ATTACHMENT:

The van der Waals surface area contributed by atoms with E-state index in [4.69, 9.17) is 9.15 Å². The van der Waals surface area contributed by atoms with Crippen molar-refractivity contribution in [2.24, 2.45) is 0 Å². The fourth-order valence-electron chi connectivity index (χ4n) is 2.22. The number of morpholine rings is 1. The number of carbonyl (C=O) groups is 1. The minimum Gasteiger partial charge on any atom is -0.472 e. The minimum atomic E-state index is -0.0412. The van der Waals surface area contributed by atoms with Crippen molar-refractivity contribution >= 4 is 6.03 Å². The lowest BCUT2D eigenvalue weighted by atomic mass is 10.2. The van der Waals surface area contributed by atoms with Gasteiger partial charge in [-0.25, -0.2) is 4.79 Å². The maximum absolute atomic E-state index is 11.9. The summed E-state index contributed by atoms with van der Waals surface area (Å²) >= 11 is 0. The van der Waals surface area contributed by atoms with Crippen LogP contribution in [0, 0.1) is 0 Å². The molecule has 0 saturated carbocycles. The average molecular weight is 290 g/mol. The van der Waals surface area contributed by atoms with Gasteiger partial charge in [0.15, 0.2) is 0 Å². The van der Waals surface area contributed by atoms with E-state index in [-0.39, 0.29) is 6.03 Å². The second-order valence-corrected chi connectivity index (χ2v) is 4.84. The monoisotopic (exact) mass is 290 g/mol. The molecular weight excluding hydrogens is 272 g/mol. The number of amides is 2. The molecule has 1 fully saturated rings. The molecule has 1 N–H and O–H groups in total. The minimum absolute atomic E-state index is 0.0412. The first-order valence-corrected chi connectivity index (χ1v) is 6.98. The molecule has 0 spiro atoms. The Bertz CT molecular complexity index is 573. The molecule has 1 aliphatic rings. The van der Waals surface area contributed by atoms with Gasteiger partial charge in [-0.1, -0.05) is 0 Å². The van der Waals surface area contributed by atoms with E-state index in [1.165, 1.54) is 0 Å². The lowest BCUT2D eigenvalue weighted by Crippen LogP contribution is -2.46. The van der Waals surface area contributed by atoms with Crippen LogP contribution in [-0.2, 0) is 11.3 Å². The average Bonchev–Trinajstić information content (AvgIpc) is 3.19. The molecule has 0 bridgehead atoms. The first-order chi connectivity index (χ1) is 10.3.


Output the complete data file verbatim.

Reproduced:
The van der Waals surface area contributed by atoms with E-state index in [4.69, 9.17) is 9.15 Å². The van der Waals surface area contributed by atoms with Crippen molar-refractivity contribution in [2.24, 2.45) is 0 Å². The fourth-order valence-electron chi connectivity index (χ4n) is 2.22. The number of morpholine rings is 1. The number of carbonyl (C=O) groups is 1. The minimum Gasteiger partial charge on any atom is -0.472 e. The minimum atomic E-state index is -0.0412. The van der Waals surface area contributed by atoms with Crippen molar-refractivity contribution >= 4 is 6.03 Å². The lowest BCUT2D eigenvalue weighted by atomic mass is 10.2. The van der Waals surface area contributed by atoms with Gasteiger partial charge in [-0.25, -0.2) is 4.79 Å². The maximum absolute atomic E-state index is 11.9. The summed E-state index contributed by atoms with van der Waals surface area (Å²) >= 11 is 0. The van der Waals surface area contributed by atoms with Crippen LogP contribution in [0, 0.1) is 0 Å². The molecule has 0 saturated carbocycles. The average molecular weight is 290 g/mol. The van der Waals surface area contributed by atoms with Gasteiger partial charge in [0.15, 0.2) is 0 Å². The van der Waals surface area contributed by atoms with E-state index in [-0.39, 0.29) is 6.03 Å². The second-order valence-corrected chi connectivity index (χ2v) is 4.84. The monoisotopic (exact) mass is 290 g/mol. The molecular weight excluding hydrogens is 272 g/mol. The number of amides is 2. The molecule has 1 fully saturated rings. The molecule has 1 N–H and O–H groups in total. The minimum absolute atomic E-state index is 0.0412. The first-order valence-corrected chi connectivity index (χ1v) is 6.98. The molecule has 0 spiro atoms. The Bertz CT molecular complexity index is 573. The molecule has 1 aliphatic rings. The van der Waals surface area contributed by atoms with Gasteiger partial charge in [-0.1, -0.05) is 0 Å². The van der Waals surface area contributed by atoms with E-state index in [1.165, 1.54) is 0 Å². The lowest BCUT2D eigenvalue weighted by Crippen LogP contribution is -2.46. The van der Waals surface area contributed by atoms with Crippen LogP contribution in [-0.2, 0) is 11.3 Å². The average Bonchev–Trinajstić information content (AvgIpc) is 3.19. The molecule has 0 bridgehead atoms. The first-order chi connectivity index (χ1) is 10.3.